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thus: if the settlement is valid, Mr. Shearer has no rateable property in the parish, and, as he contends, is not the legal occupier. The Vestry Clerk, on learning of the marriage, inserted Mr. Shearer's name upon the list of ratepayers. On his refusal to pay rates levied on the responsibility of the Vestry Clerk alone, a magistrate will be asked to commit him to prison, and should the magistrate feel bound by the rather stringent terms of the local Act, Mr. Shearer must be so committed. It may

be added that Mrs. Shearer is quite willing to pay the rates if the Vestry Clerk will restore her name to the list. It is hoped that this will be made a test case, and all who are interested in the laws relating to women will be glad to see it finally settled.

At the ordinary weekly meeting of the Islington Board of Guardians, at the end of March, a letter was read from the Local Government Board respecting the question whether Mrs. Shearer was entitled to act as a guardian. It stated that, after duly considering the question, they found the case involved questions of much legal difficulty and importance, and before giving their decision they had determined to submit the whole matter to the Crown officers. Mrs. Shearer was present during the sitting of the board. She has again offered herself as a candidate at the forthcoming election, this time as Mrs. Shearer, but the Clerk said he had disqualified her as a person entitled to be returned. He explained that he had done this because, after her marriage, her name was struck off the register as a ratepayer.

LIABILITY TO SUPPORT CHILDREN. During the debate on the second reading of the Civil Imprisonment (Scotland) Bill, Dr. Cameron commented on the hardship of the law of 1880, which, while it nominally abolished imprisonment for debt, enforced it for nonpayment for the support of illegitimate children. Mr. Grant thought that the imprisonment was vindictively urged by the woman, and as a means to compel the friends of the man to pay. Sir Richard Cross pointed out that some punishment was necessary to protect the interests of women.

It is evident that there may be great hardship inflicted on women if a magistrate has no power to enforce the payment on the part of the father of the child. Ultimately the whole matter was referred to the Select Committee.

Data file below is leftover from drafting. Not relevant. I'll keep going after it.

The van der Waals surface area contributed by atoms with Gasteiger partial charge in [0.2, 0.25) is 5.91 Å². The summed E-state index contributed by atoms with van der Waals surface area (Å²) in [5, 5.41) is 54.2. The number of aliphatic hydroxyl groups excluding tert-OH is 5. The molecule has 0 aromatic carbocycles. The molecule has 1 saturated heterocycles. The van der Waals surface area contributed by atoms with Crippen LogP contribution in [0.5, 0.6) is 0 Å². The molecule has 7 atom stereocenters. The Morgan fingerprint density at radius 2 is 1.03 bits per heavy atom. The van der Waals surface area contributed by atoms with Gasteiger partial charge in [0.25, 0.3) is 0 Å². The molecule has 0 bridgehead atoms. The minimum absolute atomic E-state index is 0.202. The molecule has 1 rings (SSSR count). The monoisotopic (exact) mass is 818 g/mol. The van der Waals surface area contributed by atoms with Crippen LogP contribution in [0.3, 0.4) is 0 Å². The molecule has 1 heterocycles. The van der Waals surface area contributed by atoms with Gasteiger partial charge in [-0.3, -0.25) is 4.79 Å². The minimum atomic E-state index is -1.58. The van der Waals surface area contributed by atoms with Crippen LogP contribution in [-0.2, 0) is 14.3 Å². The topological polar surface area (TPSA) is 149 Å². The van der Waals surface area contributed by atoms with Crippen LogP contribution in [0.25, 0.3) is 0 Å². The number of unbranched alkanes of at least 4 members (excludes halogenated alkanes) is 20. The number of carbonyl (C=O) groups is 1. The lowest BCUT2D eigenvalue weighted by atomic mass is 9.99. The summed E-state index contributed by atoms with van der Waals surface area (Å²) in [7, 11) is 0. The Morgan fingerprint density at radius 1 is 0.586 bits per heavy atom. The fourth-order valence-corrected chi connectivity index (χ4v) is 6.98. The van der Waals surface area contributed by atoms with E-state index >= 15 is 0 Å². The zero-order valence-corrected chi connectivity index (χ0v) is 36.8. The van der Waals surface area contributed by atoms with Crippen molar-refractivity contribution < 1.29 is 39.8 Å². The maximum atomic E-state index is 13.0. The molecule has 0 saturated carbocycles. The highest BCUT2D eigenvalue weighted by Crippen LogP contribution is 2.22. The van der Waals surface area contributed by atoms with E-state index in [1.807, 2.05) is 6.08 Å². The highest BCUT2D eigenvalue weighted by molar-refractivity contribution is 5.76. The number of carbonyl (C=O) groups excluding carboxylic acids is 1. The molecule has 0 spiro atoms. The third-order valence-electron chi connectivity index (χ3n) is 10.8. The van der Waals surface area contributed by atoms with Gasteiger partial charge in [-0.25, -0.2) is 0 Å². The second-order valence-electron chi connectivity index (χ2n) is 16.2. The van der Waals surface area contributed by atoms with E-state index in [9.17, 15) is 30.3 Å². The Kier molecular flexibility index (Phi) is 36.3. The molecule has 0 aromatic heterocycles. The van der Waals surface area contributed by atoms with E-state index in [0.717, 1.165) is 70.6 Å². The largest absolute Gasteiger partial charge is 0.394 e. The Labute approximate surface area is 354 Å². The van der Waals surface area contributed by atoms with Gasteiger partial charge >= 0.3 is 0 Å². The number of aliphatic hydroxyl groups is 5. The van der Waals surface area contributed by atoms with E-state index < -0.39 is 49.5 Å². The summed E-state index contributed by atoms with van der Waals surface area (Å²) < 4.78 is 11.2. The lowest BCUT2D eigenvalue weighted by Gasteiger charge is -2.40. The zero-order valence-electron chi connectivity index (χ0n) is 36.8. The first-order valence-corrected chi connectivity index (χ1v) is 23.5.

SUFFRAGE. SIR STAFFORD NORTHCOTE wrote in reply to Mrs. Ashworth Hallett, who had sent him a petition from 176 women farmers praying for the parliamentary vote: "I presented the petition last night, but you will see that the question of women's suffrage did not enter, or scarcely entered into our academical debates. I still retain the view which I formerly expressed to you, that it is undesirable at present to lower the franchise, and therefore undesirable to attempt to deal with it in the way of extension at all, since it would be difficult to extend it without in some degree lowering it, but that if we should be called upon to pass a measure for that purpose the case of the women ratepayers ought certainly to be dealt with. It will probably be a good while before we have to deal with anything practical in the matter."

At the many meetings held in the Easter recess confident hope has been expressed by many Liberal members that the present Parliament will have time to deal with the question of Reform. It is quite possible, therefore, that Sir Stafford Northcote will be called upon for his friendly support sooner than he anticipates.

A PUBLIC MEETING will be held in St. James's Hall, Piccadilly, London, on Monday Evening, April 24th, 1882, in support of Mr. Mason's resolution to extend the Parliamentary Franchise to Women who possess the qualifications which entitle men to vote, and who in all matters of local government have the right of voting. The Chair will be taken at 8 o'clock, p.m., by Mrs. Fawcett. Joseph Arch, Esq.; Miss Becker; Miss C. A. Biggs; Miss Jane E. Cobden; Dr. Cameron, M.P.; T. A. Dickson, Esq., M.P.; Mrs. Ashton Dilke; C. H. Hopwood, Esq., M.P.; C. B. M'Laren, Esq., M.P.; Count Metaxa; Miss Müller (London School Board); Mrs. J. R. Shearer; J. P. Thomasson, Esq., M.P.; J. H. Tillett, Esq., M.P.; Miss Tod; and other ladies and gentlemen are ex


15th, 1882

pected to be present. Admission : Sofa Stalls, 28. 6d.; Reserved Numbered Seats, 18.; Balcony Stalls, Front Row, 2s. 6d.; Second Row, 1s.; Area and Gallery, Free. Tickets may be obtained on application to the SECRETARY, 64, Berners Street, London, W., where a plan of the Hall may be seen. Early application is requested. Meetings will also be held the preceding week in New Cross; Clapham; Westbourne Hall, Bayswater; Middleton Hall, Islington; and Chelsea Town Hall.

BELFAST.—A series of drawing room meetings have been held in support of Mr. Mason's resolution and in preparation for the Annual Meeting. The first was on April 6th, by the kind invitation of Robert Young, Esq., C.E., and Miss Young at Rathvarna, Belfast. Dr. Johnston occupied the chair: the principal speakers were Miss Tod and Miss C. A. Biggs, but several gentlemen joined the subsequent discussion. The next meeting, for ladies only, was at Mrs. Robert Lindsay's house, Sans Souci, on April 11th, where Mrs. Knox presided, the next on April 12th at Mrs. Blackwood's, 6, College green, Robert M'Geagh presiding, and the next on April 13th at Miss Tod's, 126, Albion place.